Skip James: Devil Got My Woman (1931)
There’s a million songs about the Devil, especially in Blues: after all it was Satan’s genre, as opposed to Gospel. Released in 1931 by Paramount on 78rpm record, Devil got my woman is one of the 18 tracks Skip James recorded at the age of 29, before virtually disappearing from the music scene for over 30 years. What James did in those years is anyone’s guess. Probably he became a preacher, maybe he worked in a mine. “It was not until 1964 that guitarist John Fahey and two friends located him in Tunica, Arkansas, where he lay in a hospital suffering from cancer.”* He briefly became a star in the Blues/folk revival (also because he still played the Blues as he did in the 1920s, some kind of musical time capsule), before dying in 1969.
The guitar tuning of Devil got my woman (open D minor) is so peculiar, it has its own name, Bentonia (after James’ hometown in Mississippi). The song features a very simple, archaic structure: a single line (with different words, and a few variations), alternated with guitar riffs. But the unresolving tuning, the haunting quality of the melody, James’ otherworldly voice, and the lyrics (“Well, I’d rather be the devil, (than) to be that woman’s man”) make it one of the most satanic tunes ever. And Skip James agreed: “Calt (Stephen, James’ biographer) wrote in I’d Rather be the Devil: Skip James and the Blues: “Before his death, James was to tell the author that he had considered blues sinful to perform. As a compromise, he had played with his ‘thinkin’ faculties’ but had deliberately refused to ‘put my heart in it.’ What James feared above all was becoming the mesmeric blues performer he had been in 1931 and thus infecting others with the sin that blues represented. “Feelin’ in music is electrifyin,” he said, “it’ll infect people.”*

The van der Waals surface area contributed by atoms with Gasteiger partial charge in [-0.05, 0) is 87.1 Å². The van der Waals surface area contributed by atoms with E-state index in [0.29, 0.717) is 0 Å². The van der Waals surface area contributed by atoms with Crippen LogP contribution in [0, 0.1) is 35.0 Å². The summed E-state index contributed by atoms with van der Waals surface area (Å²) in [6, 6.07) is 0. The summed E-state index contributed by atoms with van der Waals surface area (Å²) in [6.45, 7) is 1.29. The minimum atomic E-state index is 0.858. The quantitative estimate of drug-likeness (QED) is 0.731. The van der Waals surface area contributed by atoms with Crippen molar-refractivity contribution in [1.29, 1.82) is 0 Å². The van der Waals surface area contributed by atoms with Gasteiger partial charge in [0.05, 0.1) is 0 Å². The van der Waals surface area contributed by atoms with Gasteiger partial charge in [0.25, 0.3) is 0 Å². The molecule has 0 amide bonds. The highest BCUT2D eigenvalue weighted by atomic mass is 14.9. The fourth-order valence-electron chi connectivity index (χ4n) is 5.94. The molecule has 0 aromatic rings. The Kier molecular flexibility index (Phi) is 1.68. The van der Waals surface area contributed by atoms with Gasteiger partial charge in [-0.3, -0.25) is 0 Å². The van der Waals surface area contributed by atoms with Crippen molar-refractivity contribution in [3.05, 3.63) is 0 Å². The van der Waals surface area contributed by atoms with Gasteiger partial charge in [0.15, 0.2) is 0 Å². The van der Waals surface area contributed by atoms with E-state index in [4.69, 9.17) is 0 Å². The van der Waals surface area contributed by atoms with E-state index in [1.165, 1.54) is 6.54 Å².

There’s a number of covers of this song, but none captures the spirit of the original. Gregg Allman, on his 2011 album Low country blues, gets pretty close☊ to the mark, thanks to an arrangement identical to James’, and the eerie sound of his voice – at this point also somewhat archaic.
Tom Waits: Way Down In The Hole (1987)
Originally included in Waits’ 1987 album Frank’s wild years, it’s a modern classic – also thanks to being the main title tune for the five seasons of The Wire, in as many (mostly) magnificent versions: (1) The Blind Boys of Alabama♾ (roots), (2) Tom Waits♾ (more below), (3) The Neville Brothers♾ (murderously Funky), (4) DoMaJe♾ (downtempo, a bit weaker, sung by a group of Baltimore teenagers) and (5) Steve Earle♾ (Country Rock), who also has a role in the show (links point to clips of the various seasons’ opening titles). An extended version♾ of the Blind Boys of Alabama’s version is featured in the series finale. I have reasons to believe that the amazing (and utterly demonic) Neville Bros cover was also recorded just for the show, as it seems to be the only studio recording available (it lasts just 1’34”). I could use a 9 minute version of it.